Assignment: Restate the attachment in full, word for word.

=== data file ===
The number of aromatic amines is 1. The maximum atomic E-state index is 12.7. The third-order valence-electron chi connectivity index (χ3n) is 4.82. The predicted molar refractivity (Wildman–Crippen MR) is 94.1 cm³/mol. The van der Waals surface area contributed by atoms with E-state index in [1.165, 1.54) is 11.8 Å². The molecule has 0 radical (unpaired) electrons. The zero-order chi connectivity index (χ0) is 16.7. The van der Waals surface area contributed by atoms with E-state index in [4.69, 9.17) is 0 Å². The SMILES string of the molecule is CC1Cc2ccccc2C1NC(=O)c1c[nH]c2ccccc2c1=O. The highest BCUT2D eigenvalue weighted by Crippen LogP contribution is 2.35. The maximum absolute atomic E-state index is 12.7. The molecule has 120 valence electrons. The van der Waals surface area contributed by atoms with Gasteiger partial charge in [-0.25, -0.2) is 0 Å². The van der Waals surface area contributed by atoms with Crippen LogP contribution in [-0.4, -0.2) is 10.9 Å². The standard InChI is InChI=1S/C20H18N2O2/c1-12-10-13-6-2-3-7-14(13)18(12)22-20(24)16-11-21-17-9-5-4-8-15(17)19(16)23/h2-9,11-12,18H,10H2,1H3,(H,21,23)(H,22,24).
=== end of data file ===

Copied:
The number of aromatic amines is 1. The maximum atomic E-state index is 12.7. The third-order valence-electron chi connectivity index (χ3n) is 4.82. The predicted molar refractivity (Wildman–Crippen MR) is 94.1 cm³/mol. The van der Waals surface area contributed by atoms with E-state index in [1.165, 1.54) is 11.8 Å². The molecule has 0 radical (unpaired) electrons. The zero-order chi connectivity index (χ0) is 16.7. The van der Waals surface area contributed by atoms with E-state index in [4.69, 9.17) is 0 Å². The SMILES string of the molecule is CC1Cc2ccccc2C1NC(=O)c1c[nH]c2ccccc2c1=O. The highest BCUT2D eigenvalue weighted by Crippen LogP contribution is 2.35. The maximum absolute atomic E-state index is 12.7. The molecule has 120 valence electrons. The van der Waals surface area contributed by atoms with Gasteiger partial charge in [-0.25, -0.2) is 0 Å². The van der Waals surface area contributed by atoms with Crippen LogP contribution in [-0.4, -0.2) is 10.9 Å². The standard InChI is InChI=1S/C20H18N2O2/c1-12-10-13-6-2-3-7-14(13)18(12)22-20(24)16-11-21-17-9-5-4-8-15(17)19(16)23/h2-9,11-12,18H,10H2,1H3,(H,21,23)(H,22,24).